Brazil is the world's fifth-largest country in terms of area and population and has around 1.5 million Muslims who fast during the holy month of Ramadan every year. Coronavirus restrictions on the communal aspects of the month, including prayers, are still in place. As elsewhere, in Brazil, the meal to break the fast at sunset, called iftar, is normally shared with family and friends, but because of the lockdown, such get-togethers are restricted. This is the second Ramadan of the coronavirus pandemic, and officials have warned Muslims not to gather in mosques or share such precious iftar moments with their loved ones outside their immediate household.
The country is in the grip of a health and social crisis, with the world's second-highest death toll from Covid-19 at over 408,000 people; its hospitals and healthcare services are nearing collapse. When the pandemic hit Brazil, many people lost their jobs. Unemployment is at a record high of 14.6 per cent. Moreover, 60 per cent of Brazilian households have food insecurity, Reuters has reported. And all the while, hospitals fill up, the food queues grow longer and the shattered country watches helplessly.
The Muslim community in Brazil, however, is not standing idly by but is trying hard to compensate for what the virus has taken from them during Ramadan.
I spoke with Jihad Hammadeh, the president of the Cinco Pilares Institution (ICP) for Humanitarian Aid and he explained what the organisation is doing during this blessed month. "Life has basically stopped here, but charitable work has not," he told me. "Our institution is taking the responsibility to distribute food, money and cleaning materials to needy families. In Ramadan, more than 2,000 food baskets have already been distributed, and food is available for iftar in a number of locations around the country."
Mosques have been unable to allow worshippers to enter as normal; if not suspended altogether, congregational prayers take place with social distancing in place, including the extra night prayer, Tarawih, unique to Ramadan. The restrictions mean that the normal Ramadan tents serving iftar meals at sunset and suhoor meals before dawn are not allowed to operate. That is why confirmed Hammadeh, the decision was taken to distribute food parcels, although some localised iftar provision has been possible with strict limits on numbers.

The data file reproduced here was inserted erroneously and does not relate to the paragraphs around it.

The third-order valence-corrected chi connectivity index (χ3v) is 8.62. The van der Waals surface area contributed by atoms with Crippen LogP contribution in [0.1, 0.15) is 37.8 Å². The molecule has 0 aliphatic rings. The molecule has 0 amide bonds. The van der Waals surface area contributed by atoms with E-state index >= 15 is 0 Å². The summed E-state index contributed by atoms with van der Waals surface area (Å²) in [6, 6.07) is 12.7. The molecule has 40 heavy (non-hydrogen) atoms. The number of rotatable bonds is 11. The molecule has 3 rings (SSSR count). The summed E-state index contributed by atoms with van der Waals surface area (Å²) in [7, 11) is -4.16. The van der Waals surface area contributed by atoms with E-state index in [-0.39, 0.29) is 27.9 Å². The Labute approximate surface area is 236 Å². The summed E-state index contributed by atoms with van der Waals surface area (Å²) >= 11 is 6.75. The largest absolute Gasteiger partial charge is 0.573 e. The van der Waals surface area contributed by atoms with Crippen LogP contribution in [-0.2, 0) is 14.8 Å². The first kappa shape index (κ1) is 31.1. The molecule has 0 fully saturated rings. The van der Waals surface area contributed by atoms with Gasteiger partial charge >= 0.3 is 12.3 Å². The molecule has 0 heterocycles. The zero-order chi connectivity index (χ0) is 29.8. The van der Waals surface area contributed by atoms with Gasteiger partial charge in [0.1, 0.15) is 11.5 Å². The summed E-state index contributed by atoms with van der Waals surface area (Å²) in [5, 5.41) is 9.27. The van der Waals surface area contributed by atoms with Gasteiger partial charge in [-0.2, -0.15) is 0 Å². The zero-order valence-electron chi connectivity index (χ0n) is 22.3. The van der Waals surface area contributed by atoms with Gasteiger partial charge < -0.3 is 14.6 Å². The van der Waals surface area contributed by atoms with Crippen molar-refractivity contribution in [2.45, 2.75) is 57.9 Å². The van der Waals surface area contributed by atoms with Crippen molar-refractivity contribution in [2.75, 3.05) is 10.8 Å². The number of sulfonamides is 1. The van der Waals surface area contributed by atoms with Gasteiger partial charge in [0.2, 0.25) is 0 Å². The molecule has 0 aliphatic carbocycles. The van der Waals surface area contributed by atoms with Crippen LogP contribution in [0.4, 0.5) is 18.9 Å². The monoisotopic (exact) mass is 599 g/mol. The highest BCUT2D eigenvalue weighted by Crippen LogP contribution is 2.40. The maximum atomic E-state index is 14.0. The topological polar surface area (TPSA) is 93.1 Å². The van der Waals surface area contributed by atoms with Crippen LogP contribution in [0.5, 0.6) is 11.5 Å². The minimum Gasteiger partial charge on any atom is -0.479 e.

"The food kits are being distributed while taking every necessary precaution to protect the beneficiaries and the volunteers," he said, pointing out that ICP serves food to Muslims and non-Muslims alike because the situation is tough for everyone.
Ramadan is not just about fasting and food, though. Lectures and events to encourage spiritual development are normally held. According to Hammadeh, online alternatives are in place so that people don't miss out on this important aspect of the holy month. "We can stay in touch with the people we love through social media, apps, and the phone. Those who cannot take part in our live zoom sessions can catch up later on our YouTube channel so that they do not feel disconnected from the community."
Despite the restrictions in place due to the coronavirus pandemic, the Muslims in Brazil are making every effort to maintain the special atmosphere of Ramadan by other than normal means. Needy members of the community and their non-Muslim neighbours are being helped with food and other provisions by the likes of ICP and other organisations in an effort to overcome, at least in part, the difficult health, economic and political conditions.
For Jihad Hammadeh and the team at the Cinco Pilares Institution for Humanitarian Aid, the work does not end when the month of Ramadan ends. Support is extended to those who need it on the Eid festival at the end of Ramadan as well as throughout the year.
"We are preparing Eid gifts for families and children," he concluded. "We try hard to bring happiness to the hearts of Muslims and non-Muslims. It's what ICP does." Life goes on despite the restrictions.